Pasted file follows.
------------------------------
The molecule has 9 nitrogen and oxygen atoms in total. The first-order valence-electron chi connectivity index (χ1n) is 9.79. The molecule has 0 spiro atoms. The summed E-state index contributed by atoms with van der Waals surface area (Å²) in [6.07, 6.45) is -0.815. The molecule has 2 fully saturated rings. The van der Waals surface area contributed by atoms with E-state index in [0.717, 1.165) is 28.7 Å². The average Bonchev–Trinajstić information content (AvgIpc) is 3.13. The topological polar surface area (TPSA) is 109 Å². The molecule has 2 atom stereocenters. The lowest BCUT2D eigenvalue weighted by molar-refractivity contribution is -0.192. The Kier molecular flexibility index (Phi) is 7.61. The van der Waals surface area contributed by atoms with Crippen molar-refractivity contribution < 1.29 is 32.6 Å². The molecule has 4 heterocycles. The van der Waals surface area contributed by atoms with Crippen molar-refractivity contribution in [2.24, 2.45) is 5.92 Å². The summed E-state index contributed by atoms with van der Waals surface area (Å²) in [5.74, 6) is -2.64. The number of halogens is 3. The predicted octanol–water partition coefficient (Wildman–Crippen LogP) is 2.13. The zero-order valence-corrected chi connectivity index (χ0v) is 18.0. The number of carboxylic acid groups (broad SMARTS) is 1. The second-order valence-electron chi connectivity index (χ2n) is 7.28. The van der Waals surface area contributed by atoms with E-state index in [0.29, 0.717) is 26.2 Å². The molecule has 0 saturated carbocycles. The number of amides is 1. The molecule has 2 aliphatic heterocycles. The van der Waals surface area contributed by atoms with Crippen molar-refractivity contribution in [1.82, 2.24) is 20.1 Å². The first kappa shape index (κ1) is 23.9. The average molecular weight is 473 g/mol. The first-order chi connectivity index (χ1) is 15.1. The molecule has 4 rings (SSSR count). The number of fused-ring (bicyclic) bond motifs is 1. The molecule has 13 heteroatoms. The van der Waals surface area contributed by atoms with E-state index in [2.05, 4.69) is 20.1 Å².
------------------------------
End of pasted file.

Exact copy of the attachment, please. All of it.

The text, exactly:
The molecule has 9 nitrogen and oxygen atoms in total. The first-order valence-electron chi connectivity index (χ1n) is 9.79. The molecule has 0 spiro atoms. The summed E-state index contributed by atoms with van der Waals surface area (Å²) in [6.07, 6.45) is -0.815. The molecule has 2 fully saturated rings. The van der Waals surface area contributed by atoms with E-state index in [0.717, 1.165) is 28.7 Å². The average Bonchev–Trinajstić information content (AvgIpc) is 3.13. The topological polar surface area (TPSA) is 109 Å². The molecule has 2 atom stereocenters. The lowest BCUT2D eigenvalue weighted by molar-refractivity contribution is -0.192. The Kier molecular flexibility index (Phi) is 7.61. The van der Waals surface area contributed by atoms with Crippen molar-refractivity contribution < 1.29 is 32.6 Å². The molecule has 4 heterocycles. The van der Waals surface area contributed by atoms with Crippen molar-refractivity contribution in [2.24, 2.45) is 5.92 Å². The summed E-state index contributed by atoms with van der Waals surface area (Å²) in [5.74, 6) is -2.64. The number of halogens is 3. The predicted octanol–water partition coefficient (Wildman–Crippen LogP) is 2.13. The zero-order valence-corrected chi connectivity index (χ0v) is 18.0. The number of carboxylic acid groups (broad SMARTS) is 1. The second-order valence-electron chi connectivity index (χ2n) is 7.28. The van der Waals surface area contributed by atoms with E-state index in [0.29, 0.717) is 26.2 Å². The molecule has 0 saturated carbocycles. The number of amides is 1. The molecule has 2 aliphatic heterocycles. The van der Waals surface area contributed by atoms with Crippen molar-refractivity contribution in [1.82, 2.24) is 20.1 Å². The first kappa shape index (κ1) is 23.9. The average molecular weight is 473 g/mol. The first-order chi connectivity index (χ1) is 15.1. The molecule has 4 rings (SSSR count). The number of fused-ring (bicyclic) bond motifs is 1. The molecule has 13 heteroatoms. The van der Waals surface area contributed by atoms with E-state index in [2.05, 4.69) is 20.1 Å².